The Complete Chess Swindler: How to Save Points from Lost Positions won the 2020 English Chess Federation Book of the Year Award. The book is by Grandmaster David Smerdon, who later created a Chessable course based on the book.
Who falls for swindles?
Smerdon lists “Four Flaws of the Chess Psyche” which every player may be susceptible to during any given game. The four flaws are Impatience, Hubris, Fear, and Kontrollzwang. If you exhibit one or more of these flaws, you could get swindled.
Here are Smerdon’s definitions of the first two flaws. Impatience is “the desire to finish off a game as quickly as possible.” Hubris is “extreme, almost haughty self-belief” which may lead to over-confidence. Smerdon adds, “one gender difference for which there is strong academic evidence is that men are on average more prone to overconfidence than women.”
In 2003 I co-authored a Chess Life article titled “Resign Already!” with then UT Dallas chess team member Andrew Whatley. At the time, my US Chess rating was 2000. That was, and is, my “floor” because, in 1992, I reached a peak rating of 2260. One’s US Chess floor is 200 points below one’s peak, then rounded down to the nearest 100. I wrote:
In the 2003 U.S. Amateur Team East, I won a rook against a 1600 player. As my opponent continued making moves, a series of annoyed thoughts crossed my mind. Some were egotistical (“Doesn’t he know he is playing a former U.S. Women’s Chess Champion? I know how to win a rook up. This is ridiculous.”), and some focused on the victory ahead (“I can finally go eat with my teammates. We will have at least three wins in this match.”)
Following Smerdon’s “four flaws,” the last part of my quote shows the flaw of impatience. I wanted to go eat! My teammates were waiting for me! The first part of my quote shows what Smerdon might call the flaw of hubris. I am a woman, but perhaps I exhibited what Smerdon mentions is a more typically male trait of overconfidence.
However, I won that game. I was completely winning it. Maybe this man played on longer because I am a woman. One research study found that “men persist longer before losing to women.” Does that study mean that women may be more susceptible to swindles, because they are stuck playing longer games?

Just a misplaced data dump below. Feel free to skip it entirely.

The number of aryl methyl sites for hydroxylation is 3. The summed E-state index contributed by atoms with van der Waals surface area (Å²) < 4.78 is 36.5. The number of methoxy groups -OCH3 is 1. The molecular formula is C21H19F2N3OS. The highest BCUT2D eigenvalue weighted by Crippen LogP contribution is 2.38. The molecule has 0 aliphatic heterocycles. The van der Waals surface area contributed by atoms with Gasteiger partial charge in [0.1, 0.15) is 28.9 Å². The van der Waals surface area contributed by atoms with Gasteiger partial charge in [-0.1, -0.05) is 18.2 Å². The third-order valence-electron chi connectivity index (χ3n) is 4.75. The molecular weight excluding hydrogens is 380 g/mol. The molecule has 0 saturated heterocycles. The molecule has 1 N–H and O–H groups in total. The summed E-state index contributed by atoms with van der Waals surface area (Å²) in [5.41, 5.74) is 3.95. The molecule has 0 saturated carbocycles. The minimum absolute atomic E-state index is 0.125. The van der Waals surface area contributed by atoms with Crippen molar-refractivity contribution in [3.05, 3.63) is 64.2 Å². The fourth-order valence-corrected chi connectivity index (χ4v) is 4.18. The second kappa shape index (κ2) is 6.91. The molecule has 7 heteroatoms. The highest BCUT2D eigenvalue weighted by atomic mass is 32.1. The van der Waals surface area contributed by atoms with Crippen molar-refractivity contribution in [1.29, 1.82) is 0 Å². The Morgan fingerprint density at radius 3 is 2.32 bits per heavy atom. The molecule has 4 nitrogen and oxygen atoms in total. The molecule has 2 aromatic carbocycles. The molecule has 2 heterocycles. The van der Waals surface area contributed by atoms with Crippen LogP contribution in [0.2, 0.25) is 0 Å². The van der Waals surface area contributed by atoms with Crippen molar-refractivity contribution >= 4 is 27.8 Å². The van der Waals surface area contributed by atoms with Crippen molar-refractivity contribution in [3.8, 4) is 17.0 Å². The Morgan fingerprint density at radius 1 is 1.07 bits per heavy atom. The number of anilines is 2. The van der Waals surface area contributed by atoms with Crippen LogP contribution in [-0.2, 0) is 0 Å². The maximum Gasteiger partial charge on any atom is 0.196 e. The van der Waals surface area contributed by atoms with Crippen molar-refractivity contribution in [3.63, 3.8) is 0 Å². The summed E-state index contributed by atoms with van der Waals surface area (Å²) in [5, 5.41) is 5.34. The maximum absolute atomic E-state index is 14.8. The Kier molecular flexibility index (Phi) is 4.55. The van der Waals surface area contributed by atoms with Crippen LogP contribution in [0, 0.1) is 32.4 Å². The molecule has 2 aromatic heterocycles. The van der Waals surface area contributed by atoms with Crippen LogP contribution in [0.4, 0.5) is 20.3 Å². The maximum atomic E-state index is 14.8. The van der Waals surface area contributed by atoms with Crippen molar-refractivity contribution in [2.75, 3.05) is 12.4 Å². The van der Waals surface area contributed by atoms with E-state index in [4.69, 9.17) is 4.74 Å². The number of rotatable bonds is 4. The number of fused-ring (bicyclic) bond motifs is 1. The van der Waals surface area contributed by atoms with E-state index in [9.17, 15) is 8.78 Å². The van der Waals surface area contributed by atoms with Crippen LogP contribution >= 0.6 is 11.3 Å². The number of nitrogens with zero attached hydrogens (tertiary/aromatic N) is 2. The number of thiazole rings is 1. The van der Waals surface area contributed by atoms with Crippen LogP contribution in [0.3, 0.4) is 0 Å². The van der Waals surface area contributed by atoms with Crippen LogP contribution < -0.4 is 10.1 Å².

There is the old saying, “No one ever won a game by resigning.” If you don’t resign, some of your losing positions will evolve into endgames.
Smerdon writes, “Statistically, the majority of swindles occur in the endgame.” The first endgame he lists, for its swindling possibilities, is king, bishop, and knight versus king. According to Smerdon, databases have “ten games played by grandmasters, and one by a reigning Women’s World Champion” where those titled players did not win with the bishop and knight. Like their opponents, you may be able swindle a draw with your lone king. Basic plan: Head to the corner of the opposite color of your opponent’s bishop. To learn how to win when you have the bishop and knight, read this SparkChess article.
The second of Smerdon’s swindle-likely endgames is rook and bishop versus rook, which I wrote about in a previous SparkChess article. In the game featured in that article, Magnus Carlsen had the rook and bishop and won against Alireza Firouzja, who had the rook.
One example of king, rook, and bishop versus king and rook in Smerdon’s book is Pouria Darini versus Parham Maghsoodloo. Smerdon’s header gives the game’s location as “Teheran.” (That city is more commonly spelled as “Tehran.”) White (Darini) had the king, rook, and bishop, while Black (Maghsoodloo) had the rook. Black plays a beautiful drawing idea on move 104.
If White captures Black’s rook on g5, the game is drawn by stalemate. If White moves his rook to g3 or g2—or moves his king to f3 or g3 or moves his bishop—Black trades rooks because king and bishop versus king is a draw. If White moves his rook to h4 to give a check, then Black blocks the check with his rook and the position will repeat if White puts his rook back on g4.
The Complete Chess Swindler: How to Save Points from Lost Positions is entertaining. The swindles are spectacular and the stories introducing them are funny. Reading Smerdon’s book is like watching movies with kidnapping, intrigue, and gunfights but with humor too, like Rush Hour or Shanghai Noon.
Where to Buy
The Complete Chess Swindler: How to Save Points from Lost Positions is published by New in Chess and is available at the publisher’s website as well as at online retailers. The Chessable course is available at this link.